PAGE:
Beauval Zoo, known simply as Beauval, takes a long time to see. A very long time. You can spend an hour or more at the entrance alone.
The first thing that catches your eyes is a pink cloud. Watching the flamingos will take up your second half hour.
The first will be taken up watching lemurs lolling against tree trunks, legs akimbo warming their bellies, catching the rays. Beguiling.
Of course, half an hour is not nearly enough for any one animal and there are ten thousand at Beauval. Awesome.
Flamingos and lemurs compete for attention with the ducks, not your ordinary common or garden variety; these are exotic with the most astonishing colours.
It is hard to tear yourself away until, out of the blue, comes a screech like nothing we, at least, had ever heard.
Hurrying along the path to locate whatever it is demanding attention we are taken aback when a timid voice wishes us a gentle ‘bonjour’.
Where did that come from? The outdoor aviary. From a pink galah.
Did a bird just say ‘bonjour’ a passer-by asks? It did say we and spend another half an hour saying ‘bonjour’ back. We had no idea that galahs are mimics. One was even mimicking the squawk from its next door neighbour.
There it comes again. Loud enough to wake the dead. Unearthly. What could be making it?
A Great Rhinoceros Hornbill that’s what.
We had never seen a hornbill.
It’s huge, with a five foot wingspan. Magnificent. Not to be confused with the toucan famous for the Guinness ads. Their brightly coloured beaks make you assume they are related. Not so. Hornbills live in Africa and Asia. Toucans live in Central and South America. Plus. The hornbill has a distinctive casque – a bony growth – on top of its beak (casque is French for helmet).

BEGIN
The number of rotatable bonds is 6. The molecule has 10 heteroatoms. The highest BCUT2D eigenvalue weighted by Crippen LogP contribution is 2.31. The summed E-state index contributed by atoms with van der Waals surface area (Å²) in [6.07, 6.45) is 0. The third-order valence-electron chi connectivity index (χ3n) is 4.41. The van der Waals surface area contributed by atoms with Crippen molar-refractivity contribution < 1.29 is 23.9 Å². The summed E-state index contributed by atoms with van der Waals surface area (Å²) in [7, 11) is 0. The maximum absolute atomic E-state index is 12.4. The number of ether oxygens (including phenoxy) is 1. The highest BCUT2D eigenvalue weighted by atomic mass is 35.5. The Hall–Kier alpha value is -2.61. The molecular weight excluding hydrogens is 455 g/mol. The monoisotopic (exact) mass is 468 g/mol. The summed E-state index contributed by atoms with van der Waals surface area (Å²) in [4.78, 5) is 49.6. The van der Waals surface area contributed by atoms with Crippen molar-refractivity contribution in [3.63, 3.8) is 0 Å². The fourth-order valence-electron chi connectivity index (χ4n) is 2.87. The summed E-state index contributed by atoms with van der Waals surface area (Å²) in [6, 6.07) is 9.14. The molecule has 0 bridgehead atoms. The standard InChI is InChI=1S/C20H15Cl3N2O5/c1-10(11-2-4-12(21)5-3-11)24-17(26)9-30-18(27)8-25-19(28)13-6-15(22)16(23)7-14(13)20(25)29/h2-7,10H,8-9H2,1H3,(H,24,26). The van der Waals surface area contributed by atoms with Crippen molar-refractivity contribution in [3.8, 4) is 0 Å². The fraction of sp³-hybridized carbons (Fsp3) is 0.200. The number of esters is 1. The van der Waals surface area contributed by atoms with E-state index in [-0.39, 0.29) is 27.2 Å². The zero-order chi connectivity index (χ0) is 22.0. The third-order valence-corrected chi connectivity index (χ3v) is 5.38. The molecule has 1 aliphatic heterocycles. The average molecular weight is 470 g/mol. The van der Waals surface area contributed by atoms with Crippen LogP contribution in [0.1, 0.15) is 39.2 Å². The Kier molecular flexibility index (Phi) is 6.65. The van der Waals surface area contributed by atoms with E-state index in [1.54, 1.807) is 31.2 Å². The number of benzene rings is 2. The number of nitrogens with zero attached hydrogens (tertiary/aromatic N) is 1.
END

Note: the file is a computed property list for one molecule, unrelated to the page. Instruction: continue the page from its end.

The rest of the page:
Tearing ourselves away from this astonishing creature we enter an indoor aviary and almost weep with joy. Birds everywhere. Swooping and diving over and around us, tropical birds only the well traveled ever get to see.
Outside again, a little further along the path we find ourselves at eye level with penguins cavorting underwater.
Beauval is an experience in the best meaning of the word. You don’t just look at the animals you feel them. You feel their spirit. You feel part of them and they of you. The joys, the surprises, are never ending; they just go on and on. And on.
If not for zoos like Beauval where could ordinary people, living ordinary lives, managing on ordinary salaries, see magnificent white tigers, koalas snoozing in the crook of a tree, Giant Pandas happily munching on bamboo shoots and Gorillas, eyes closed in harmony with the world, taking the morning sun?
White tigers are not able to camouflage themselves which reduces life expectancy in the wild making it one of the most endangered species on the planet. Since they arrived at Beauval, many have been born to Gorby and Raissa and to their offspring Sherkan and Chili.
The magnificent African lion with the magnificent mane – hard not to think of Aslan – snoozing on his log can barely be bothered to move as he keeps an eye on his pride from under his absurdly long lashes. Majestic. We were lucky to get up close and personal before he moved to his bigger home as near to the savannah you can get outside of wherever savannahs are. It’s vast, almost a square mile. Better for him, less so for us. He now has more places to hide.
No zoo we have visited has anything as memorable as Beauval’s three thousand seater theatre built for its Masters of the Air spectacle. Hundreds of birds swoop down to barely skim your head so don’t stand up. Look at Me, Look at Me cranes, pelicans, storks, ibis, raptors, cockatoos, macaws, parakeets, eagles, vultures, condors and snowy owls demand attention. Anything you can do I can do better. Truly, truly, awesome. Moving.
The joy of Beauval is that you can enjoy the animals without that nagging frisson of guilt for enjoying them. They are light years away from exploitation. No animal in the wild has a 24/7 Vet. If it is possible for animals to look content they certainly look content here.